I remember once having read a passage somewhere that said if you can find one thing you are good at, and enjoy, then that will lead to many other avenues in life. It took me time to discover a talent which I truly enjoyed, but one day not long after my twenty-first birthday I found my niche. I was born to be a runner.
My journey did not begin so easily. I started running after a series of paradigm shifts caused me to rethink my life, and its trajectory. During this time period I was an overweight sophomore in college weighing 220 lbs. I was unhappy with my physical appearance which fueled a dangerous drinking and pill habit. Every morning I woke up and began my day with whiskey in my coffee and a series of crushed uppers and downers going up my nose followed by breakfast which consisted of pot brownies and two back-to-back Marlboro Smooth cigarettes. My life was in a seemingly endless, destructive loop and I did not see any end in sight. I needed a change.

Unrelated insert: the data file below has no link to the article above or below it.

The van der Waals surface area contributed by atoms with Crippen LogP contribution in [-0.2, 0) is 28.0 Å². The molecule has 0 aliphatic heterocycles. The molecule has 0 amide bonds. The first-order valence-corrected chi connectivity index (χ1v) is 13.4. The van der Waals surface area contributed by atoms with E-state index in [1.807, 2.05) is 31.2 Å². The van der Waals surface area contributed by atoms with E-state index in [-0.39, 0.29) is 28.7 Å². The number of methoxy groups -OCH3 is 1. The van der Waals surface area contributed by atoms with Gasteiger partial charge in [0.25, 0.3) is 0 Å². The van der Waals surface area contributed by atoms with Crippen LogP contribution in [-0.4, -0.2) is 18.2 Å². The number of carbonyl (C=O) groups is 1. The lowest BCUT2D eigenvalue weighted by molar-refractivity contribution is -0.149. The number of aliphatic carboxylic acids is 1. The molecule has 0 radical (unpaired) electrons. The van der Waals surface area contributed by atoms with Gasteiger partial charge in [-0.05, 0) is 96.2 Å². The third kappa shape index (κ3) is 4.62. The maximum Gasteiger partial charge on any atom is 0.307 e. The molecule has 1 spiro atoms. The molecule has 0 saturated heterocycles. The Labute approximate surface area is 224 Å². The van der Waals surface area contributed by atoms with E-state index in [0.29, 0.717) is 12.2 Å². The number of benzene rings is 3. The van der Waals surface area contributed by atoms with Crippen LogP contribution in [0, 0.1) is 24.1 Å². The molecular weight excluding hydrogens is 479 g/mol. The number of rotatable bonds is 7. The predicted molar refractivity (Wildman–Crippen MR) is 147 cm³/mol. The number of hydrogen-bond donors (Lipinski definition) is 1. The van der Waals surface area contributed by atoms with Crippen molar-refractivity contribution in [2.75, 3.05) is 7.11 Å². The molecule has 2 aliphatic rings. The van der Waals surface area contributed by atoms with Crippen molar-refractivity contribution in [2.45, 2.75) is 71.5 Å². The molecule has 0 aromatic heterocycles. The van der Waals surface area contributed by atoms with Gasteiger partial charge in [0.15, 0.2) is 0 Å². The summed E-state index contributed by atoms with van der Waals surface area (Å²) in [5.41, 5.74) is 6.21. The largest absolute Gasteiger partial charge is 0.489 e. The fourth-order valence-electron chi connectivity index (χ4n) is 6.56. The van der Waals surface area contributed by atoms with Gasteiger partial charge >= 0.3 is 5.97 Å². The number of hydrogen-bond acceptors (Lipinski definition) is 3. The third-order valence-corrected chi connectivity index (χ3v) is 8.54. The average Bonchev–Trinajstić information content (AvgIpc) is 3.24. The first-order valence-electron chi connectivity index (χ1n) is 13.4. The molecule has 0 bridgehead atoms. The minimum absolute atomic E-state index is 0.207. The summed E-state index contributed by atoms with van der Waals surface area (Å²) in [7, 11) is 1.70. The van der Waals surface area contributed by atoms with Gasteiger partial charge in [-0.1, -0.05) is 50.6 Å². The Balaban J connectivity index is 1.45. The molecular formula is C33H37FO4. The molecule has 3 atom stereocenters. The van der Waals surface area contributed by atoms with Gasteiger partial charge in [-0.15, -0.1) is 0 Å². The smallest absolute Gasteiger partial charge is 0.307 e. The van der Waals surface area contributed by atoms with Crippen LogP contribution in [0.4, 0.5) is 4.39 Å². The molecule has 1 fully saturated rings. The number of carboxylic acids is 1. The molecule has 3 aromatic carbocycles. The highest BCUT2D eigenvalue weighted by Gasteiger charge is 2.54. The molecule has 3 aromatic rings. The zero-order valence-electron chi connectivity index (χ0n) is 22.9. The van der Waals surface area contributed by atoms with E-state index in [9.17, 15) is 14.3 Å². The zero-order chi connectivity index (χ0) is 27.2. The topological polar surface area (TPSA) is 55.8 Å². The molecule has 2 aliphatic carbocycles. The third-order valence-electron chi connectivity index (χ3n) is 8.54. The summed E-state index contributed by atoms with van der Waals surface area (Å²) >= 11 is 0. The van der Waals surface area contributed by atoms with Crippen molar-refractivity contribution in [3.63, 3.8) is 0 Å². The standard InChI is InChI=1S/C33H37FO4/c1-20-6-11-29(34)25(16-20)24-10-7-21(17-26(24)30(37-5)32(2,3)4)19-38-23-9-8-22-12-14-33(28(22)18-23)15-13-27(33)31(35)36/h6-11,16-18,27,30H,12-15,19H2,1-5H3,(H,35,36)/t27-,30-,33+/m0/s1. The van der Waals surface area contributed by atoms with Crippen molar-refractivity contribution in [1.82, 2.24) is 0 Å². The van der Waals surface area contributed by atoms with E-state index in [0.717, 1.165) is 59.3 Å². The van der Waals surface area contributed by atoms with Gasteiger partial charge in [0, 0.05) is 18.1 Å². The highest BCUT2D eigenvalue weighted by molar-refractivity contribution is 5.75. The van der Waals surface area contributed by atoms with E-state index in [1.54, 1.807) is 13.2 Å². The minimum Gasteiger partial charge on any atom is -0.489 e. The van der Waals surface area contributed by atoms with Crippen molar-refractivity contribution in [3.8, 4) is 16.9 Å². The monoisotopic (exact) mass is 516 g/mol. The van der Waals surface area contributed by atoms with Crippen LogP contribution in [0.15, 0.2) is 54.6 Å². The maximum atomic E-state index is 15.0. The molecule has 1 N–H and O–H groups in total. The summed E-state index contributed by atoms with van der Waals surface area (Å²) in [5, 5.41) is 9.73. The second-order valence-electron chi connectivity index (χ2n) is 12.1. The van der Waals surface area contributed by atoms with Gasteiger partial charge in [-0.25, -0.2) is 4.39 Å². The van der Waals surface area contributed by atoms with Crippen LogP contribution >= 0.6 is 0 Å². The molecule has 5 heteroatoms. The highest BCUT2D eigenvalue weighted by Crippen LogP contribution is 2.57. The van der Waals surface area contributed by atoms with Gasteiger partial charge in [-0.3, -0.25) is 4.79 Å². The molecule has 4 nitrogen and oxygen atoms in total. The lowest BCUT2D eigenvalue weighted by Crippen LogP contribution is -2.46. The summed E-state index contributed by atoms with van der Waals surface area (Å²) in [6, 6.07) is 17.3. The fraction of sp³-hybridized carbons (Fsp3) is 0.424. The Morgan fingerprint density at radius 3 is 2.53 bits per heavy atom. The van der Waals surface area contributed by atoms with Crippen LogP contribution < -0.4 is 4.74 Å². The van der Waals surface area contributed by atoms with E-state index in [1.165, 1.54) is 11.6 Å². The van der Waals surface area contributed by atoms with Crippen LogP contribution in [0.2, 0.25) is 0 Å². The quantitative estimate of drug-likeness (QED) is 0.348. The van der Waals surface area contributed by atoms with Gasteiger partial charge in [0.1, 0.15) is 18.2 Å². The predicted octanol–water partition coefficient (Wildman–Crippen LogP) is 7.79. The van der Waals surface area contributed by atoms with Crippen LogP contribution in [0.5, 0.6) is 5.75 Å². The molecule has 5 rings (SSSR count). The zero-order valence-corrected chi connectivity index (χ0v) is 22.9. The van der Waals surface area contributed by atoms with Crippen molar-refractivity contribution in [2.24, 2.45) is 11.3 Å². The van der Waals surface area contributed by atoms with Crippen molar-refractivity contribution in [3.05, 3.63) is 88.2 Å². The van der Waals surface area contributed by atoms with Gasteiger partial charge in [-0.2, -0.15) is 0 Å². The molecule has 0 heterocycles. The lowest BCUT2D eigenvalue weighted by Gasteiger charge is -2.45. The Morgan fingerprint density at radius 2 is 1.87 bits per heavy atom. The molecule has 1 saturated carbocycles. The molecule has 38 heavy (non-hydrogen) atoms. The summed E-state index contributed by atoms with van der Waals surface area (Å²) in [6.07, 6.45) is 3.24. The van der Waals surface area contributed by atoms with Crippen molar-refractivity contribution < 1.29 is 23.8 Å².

I took a couple of months toward the end of that year, 2011, to assess my life. I wanted to clear my body of toxins, and help my mind to reboot itself naturally. Gradually I began cutting out people who fueled my addictions. Some were understanding, others not so much, but I knew many of my actions were influenced by the crowd I was associated with and I needed to be somewhere better. I needed to go back to being me. Eventually, I weaned myself from menthol cigarettes to American Spirits, then finally on December 2, 2011 I quit. Cold turkey. It was just in time for the Christmas holidays; a period where I could reflect, let my body cleanse itself, and consider my next steps in going forward with my life.